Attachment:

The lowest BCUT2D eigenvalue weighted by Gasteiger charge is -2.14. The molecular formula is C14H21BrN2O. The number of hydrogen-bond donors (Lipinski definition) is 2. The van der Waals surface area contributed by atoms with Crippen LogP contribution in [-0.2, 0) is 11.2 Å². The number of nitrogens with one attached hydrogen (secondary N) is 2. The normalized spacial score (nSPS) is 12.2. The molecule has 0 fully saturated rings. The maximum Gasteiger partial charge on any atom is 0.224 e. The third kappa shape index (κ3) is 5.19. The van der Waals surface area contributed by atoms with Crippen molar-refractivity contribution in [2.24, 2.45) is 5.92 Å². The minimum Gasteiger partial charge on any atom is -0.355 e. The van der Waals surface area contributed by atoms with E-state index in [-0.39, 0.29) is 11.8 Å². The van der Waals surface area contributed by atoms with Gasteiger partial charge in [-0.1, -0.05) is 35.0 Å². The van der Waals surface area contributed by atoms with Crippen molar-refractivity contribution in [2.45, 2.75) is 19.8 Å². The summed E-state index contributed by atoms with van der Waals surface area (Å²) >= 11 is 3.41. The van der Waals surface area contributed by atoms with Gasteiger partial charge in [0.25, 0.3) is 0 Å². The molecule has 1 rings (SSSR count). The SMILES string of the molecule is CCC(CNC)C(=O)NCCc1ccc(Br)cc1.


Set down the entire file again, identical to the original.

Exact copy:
The lowest BCUT2D eigenvalue weighted by Gasteiger charge is -2.14. The molecular formula is C14H21BrN2O. The number of hydrogen-bond donors (Lipinski definition) is 2. The van der Waals surface area contributed by atoms with Crippen LogP contribution in [-0.2, 0) is 11.2 Å². The number of nitrogens with one attached hydrogen (secondary N) is 2. The normalized spacial score (nSPS) is 12.2. The molecule has 0 fully saturated rings. The maximum Gasteiger partial charge on any atom is 0.224 e. The third kappa shape index (κ3) is 5.19. The van der Waals surface area contributed by atoms with Crippen molar-refractivity contribution in [2.24, 2.45) is 5.92 Å². The minimum Gasteiger partial charge on any atom is -0.355 e. The van der Waals surface area contributed by atoms with E-state index in [-0.39, 0.29) is 11.8 Å². The van der Waals surface area contributed by atoms with Gasteiger partial charge in [-0.1, -0.05) is 35.0 Å². The van der Waals surface area contributed by atoms with Crippen molar-refractivity contribution in [2.45, 2.75) is 19.8 Å². The summed E-state index contributed by atoms with van der Waals surface area (Å²) >= 11 is 3.41. The van der Waals surface area contributed by atoms with Gasteiger partial charge in [0.25, 0.3) is 0 Å². The molecule has 1 rings (SSSR count). The SMILES string of the molecule is CCC(CNC)C(=O)NCCc1ccc(Br)cc1.